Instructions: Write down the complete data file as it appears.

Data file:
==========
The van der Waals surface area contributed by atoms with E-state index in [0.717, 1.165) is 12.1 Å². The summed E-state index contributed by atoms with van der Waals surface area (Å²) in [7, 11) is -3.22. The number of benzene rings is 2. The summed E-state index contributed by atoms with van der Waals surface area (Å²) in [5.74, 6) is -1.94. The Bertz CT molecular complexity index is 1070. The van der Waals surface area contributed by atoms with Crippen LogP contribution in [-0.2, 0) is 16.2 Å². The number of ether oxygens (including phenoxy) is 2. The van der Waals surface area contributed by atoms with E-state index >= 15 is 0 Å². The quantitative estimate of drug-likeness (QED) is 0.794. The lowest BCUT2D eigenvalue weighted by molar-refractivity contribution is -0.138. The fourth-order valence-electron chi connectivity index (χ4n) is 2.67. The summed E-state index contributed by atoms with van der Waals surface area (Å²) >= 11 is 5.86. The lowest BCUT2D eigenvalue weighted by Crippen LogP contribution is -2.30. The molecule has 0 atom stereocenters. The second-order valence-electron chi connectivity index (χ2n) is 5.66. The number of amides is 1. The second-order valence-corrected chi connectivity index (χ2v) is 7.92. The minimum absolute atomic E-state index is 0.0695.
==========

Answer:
The van der Waals surface area contributed by atoms with E-state index in [0.717, 1.165) is 12.1 Å². The summed E-state index contributed by atoms with van der Waals surface area (Å²) in [7, 11) is -3.22. The number of benzene rings is 2. The summed E-state index contributed by atoms with van der Waals surface area (Å²) in [5.74, 6) is -1.94. The Bertz CT molecular complexity index is 1070. The van der Waals surface area contributed by atoms with Crippen LogP contribution in [-0.2, 0) is 16.2 Å². The number of ether oxygens (including phenoxy) is 2. The van der Waals surface area contributed by atoms with E-state index >= 15 is 0 Å². The quantitative estimate of drug-likeness (QED) is 0.794. The lowest BCUT2D eigenvalue weighted by molar-refractivity contribution is -0.138. The fourth-order valence-electron chi connectivity index (χ4n) is 2.67. The summed E-state index contributed by atoms with van der Waals surface area (Å²) >= 11 is 5.86. The lowest BCUT2D eigenvalue weighted by Crippen LogP contribution is -2.30. The molecule has 0 atom stereocenters. The second-order valence-electron chi connectivity index (χ2n) is 5.66. The number of amides is 1. The second-order valence-corrected chi connectivity index (χ2v) is 7.92. The minimum absolute atomic E-state index is 0.0695.